Do you have a clear set of financial goals? Or are you the type to simply leave your finances to fate, and go with the flow when it comes to spending?
Naturally, those who belong to the first group gain better control of their finances. If you belong to the latter category, now is as good a time as any to change your ways and outline your financial goals. By doing so, you can enjoy a more comfortable, financially secure life without ever falling into the trap of being neck-deep in debt.
The Importance of Budgeting
Before counting down the most effective ways that you can stick to your budget, let’s learn about its basics first. What is a budget and how is it important? How can you create a budget? After creating a budget, how can you monitor it and stick to it?
Basically, a budget is a detailed summary of your income sources and likely expenses for a given period of time. If you’re the head of the household and you are living with a spouse and three kids, you can create a budget which lists down the itemized income and expenses for a whole month. If your spouse is also working, how much-combined income is coming into the house?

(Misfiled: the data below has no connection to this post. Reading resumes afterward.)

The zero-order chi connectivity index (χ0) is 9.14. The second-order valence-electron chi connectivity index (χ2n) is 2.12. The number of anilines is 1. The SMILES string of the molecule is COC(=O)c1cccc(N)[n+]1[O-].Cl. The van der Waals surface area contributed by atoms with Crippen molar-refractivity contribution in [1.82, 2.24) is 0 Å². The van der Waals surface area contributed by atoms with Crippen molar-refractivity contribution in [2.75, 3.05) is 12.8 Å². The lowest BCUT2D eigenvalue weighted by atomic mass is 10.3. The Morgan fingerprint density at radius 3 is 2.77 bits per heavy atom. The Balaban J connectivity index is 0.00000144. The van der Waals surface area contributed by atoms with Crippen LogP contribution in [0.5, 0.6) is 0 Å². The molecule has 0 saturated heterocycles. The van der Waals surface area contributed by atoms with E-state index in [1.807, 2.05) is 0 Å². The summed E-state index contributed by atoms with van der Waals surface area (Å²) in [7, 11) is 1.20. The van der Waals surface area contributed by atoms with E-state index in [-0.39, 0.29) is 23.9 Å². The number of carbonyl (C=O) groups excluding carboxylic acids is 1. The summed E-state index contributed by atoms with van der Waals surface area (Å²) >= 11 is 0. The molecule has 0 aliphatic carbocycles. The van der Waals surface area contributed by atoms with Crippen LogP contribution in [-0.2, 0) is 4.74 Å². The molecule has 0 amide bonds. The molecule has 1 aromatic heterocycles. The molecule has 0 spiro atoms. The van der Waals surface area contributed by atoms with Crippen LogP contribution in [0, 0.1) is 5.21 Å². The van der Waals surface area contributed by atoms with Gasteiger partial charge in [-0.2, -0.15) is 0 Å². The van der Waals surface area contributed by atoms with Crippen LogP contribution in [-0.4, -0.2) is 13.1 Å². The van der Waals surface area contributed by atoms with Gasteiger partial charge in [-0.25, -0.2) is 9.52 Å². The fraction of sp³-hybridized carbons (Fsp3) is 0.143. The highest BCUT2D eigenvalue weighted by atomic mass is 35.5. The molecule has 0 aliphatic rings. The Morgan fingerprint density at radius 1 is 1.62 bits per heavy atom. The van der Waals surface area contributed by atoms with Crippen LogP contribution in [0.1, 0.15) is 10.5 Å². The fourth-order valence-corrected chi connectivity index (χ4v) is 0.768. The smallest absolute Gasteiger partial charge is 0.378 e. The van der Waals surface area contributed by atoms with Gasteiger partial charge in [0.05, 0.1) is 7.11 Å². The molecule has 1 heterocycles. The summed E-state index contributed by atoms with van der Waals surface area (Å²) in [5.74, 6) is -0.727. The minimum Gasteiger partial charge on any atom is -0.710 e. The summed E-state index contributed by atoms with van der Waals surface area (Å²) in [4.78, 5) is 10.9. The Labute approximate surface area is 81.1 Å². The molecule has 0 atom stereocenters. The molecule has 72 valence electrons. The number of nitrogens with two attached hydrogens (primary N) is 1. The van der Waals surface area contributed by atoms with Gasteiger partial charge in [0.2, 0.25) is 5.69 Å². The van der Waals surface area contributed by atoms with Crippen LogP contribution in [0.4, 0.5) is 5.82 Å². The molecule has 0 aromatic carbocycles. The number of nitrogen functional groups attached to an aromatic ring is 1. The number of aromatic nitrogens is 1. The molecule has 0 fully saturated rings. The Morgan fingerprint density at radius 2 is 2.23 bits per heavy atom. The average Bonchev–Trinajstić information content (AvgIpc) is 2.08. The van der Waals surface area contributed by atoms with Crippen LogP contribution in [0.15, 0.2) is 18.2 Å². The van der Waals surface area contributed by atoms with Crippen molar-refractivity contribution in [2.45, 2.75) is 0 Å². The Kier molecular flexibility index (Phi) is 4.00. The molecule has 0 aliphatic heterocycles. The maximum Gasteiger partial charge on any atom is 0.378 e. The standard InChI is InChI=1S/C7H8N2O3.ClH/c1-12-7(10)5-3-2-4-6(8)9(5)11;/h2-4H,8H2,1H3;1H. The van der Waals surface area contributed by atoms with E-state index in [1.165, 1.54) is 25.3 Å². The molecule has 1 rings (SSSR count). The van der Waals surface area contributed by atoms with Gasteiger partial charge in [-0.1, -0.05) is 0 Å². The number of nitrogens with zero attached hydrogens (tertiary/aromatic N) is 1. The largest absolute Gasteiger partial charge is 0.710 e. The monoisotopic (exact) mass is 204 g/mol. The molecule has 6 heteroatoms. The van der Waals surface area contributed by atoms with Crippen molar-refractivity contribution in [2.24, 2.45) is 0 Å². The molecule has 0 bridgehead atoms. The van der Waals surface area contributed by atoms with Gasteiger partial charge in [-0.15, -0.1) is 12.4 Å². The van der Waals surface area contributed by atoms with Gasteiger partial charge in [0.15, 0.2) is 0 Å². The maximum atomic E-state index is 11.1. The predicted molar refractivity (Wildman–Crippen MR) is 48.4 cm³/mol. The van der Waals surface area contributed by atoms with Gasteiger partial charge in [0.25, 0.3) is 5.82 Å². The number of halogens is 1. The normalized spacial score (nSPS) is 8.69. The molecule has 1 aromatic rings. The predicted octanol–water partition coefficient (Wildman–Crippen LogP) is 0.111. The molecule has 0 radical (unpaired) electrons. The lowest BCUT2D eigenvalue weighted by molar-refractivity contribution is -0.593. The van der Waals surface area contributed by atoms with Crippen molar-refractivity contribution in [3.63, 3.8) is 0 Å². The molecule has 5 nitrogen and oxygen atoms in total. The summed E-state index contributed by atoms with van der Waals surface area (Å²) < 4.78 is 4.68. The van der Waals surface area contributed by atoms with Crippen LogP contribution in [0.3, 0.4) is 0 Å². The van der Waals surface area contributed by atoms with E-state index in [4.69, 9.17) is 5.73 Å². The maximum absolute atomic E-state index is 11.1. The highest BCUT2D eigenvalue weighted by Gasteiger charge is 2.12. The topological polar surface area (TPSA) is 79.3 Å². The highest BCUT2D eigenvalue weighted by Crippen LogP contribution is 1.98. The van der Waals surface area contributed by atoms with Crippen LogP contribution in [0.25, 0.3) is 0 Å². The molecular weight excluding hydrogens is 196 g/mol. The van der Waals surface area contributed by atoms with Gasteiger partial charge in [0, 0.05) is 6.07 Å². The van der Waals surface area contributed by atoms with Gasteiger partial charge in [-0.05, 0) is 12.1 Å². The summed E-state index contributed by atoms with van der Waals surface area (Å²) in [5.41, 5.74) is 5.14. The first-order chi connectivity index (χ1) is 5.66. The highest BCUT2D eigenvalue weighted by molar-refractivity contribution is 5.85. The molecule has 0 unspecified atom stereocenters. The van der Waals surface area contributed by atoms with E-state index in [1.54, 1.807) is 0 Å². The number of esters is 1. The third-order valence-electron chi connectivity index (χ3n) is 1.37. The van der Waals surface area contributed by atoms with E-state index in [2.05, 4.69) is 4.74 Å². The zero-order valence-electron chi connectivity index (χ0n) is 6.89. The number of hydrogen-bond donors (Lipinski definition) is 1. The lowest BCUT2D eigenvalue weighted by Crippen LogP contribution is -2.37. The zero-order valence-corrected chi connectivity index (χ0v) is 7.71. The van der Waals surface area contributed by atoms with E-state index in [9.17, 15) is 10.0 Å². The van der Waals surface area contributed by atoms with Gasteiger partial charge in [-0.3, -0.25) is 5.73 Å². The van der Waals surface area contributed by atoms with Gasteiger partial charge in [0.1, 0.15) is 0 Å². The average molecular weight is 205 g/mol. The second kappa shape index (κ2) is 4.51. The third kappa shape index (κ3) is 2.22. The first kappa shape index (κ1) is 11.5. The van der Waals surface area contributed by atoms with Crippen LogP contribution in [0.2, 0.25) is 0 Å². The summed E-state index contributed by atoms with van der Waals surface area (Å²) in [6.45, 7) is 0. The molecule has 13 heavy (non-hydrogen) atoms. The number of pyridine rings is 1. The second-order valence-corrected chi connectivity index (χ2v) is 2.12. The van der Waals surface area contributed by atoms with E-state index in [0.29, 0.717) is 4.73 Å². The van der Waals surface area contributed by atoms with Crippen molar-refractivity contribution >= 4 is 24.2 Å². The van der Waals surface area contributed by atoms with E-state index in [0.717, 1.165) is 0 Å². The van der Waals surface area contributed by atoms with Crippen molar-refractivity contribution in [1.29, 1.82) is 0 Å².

What are your monthly rental or mortgage expenses? How about utilities, groceries, the kids’ educational expenses, insurance premiums, household maintenance expenses, etc.? You can deduct the total expenses from the combined income – and you should be left with some extra amount that you can use for savings and putting money onto your retirement fund or the kids’ college fund.
Budgets can be created using old-fashioned pen and paper, or a spreadsheet application on a computer. This will help you prioritize your spending and manage your money – whether you’re living on a paycheck-to-paycheck basis, or if you have plenty of funds left for luxurious purchases or savings.
Another reason why it is important to come up with a personal or family budget is that it will help you determine which expenses are considered wasteful. If you see that you’re spending too much on clothes, for example, you can cut back on it in order to save money for the next month.